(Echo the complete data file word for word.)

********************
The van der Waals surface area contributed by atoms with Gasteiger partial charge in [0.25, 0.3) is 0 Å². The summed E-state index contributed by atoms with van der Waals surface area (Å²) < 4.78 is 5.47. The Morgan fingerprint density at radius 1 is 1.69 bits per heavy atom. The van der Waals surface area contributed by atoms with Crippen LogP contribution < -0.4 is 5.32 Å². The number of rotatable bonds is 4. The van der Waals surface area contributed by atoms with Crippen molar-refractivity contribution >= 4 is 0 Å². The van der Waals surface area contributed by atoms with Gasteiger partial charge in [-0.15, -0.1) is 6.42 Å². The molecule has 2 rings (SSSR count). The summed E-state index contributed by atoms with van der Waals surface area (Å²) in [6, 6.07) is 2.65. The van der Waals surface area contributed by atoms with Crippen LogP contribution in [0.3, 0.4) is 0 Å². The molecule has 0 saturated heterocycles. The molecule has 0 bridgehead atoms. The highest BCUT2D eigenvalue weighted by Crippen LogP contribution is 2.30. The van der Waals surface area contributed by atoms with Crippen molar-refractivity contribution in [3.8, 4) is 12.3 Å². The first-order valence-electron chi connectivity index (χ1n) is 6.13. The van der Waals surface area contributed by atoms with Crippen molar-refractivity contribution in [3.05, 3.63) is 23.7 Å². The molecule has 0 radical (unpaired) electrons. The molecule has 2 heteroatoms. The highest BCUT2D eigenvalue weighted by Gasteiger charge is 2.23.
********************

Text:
The van der Waals surface area contributed by atoms with Gasteiger partial charge in [0.25, 0.3) is 0 Å². The summed E-state index contributed by atoms with van der Waals surface area (Å²) < 4.78 is 5.47. The Morgan fingerprint density at radius 1 is 1.69 bits per heavy atom. The van der Waals surface area contributed by atoms with Crippen LogP contribution < -0.4 is 5.32 Å². The number of rotatable bonds is 4. The van der Waals surface area contributed by atoms with Crippen molar-refractivity contribution >= 4 is 0 Å². The van der Waals surface area contributed by atoms with Gasteiger partial charge in [-0.15, -0.1) is 6.42 Å². The molecule has 2 rings (SSSR count). The summed E-state index contributed by atoms with van der Waals surface area (Å²) in [6, 6.07) is 2.65. The van der Waals surface area contributed by atoms with Crippen LogP contribution in [0.3, 0.4) is 0 Å². The molecule has 0 saturated heterocycles. The molecule has 0 bridgehead atoms. The highest BCUT2D eigenvalue weighted by Crippen LogP contribution is 2.30. The van der Waals surface area contributed by atoms with Crippen molar-refractivity contribution in [3.8, 4) is 12.3 Å². The first-order valence-electron chi connectivity index (χ1n) is 6.13. The van der Waals surface area contributed by atoms with Crippen molar-refractivity contribution in [3.05, 3.63) is 23.7 Å². The molecule has 0 radical (unpaired) electrons. The molecule has 2 heteroatoms. The highest BCUT2D eigenvalue weighted by Gasteiger charge is 2.23.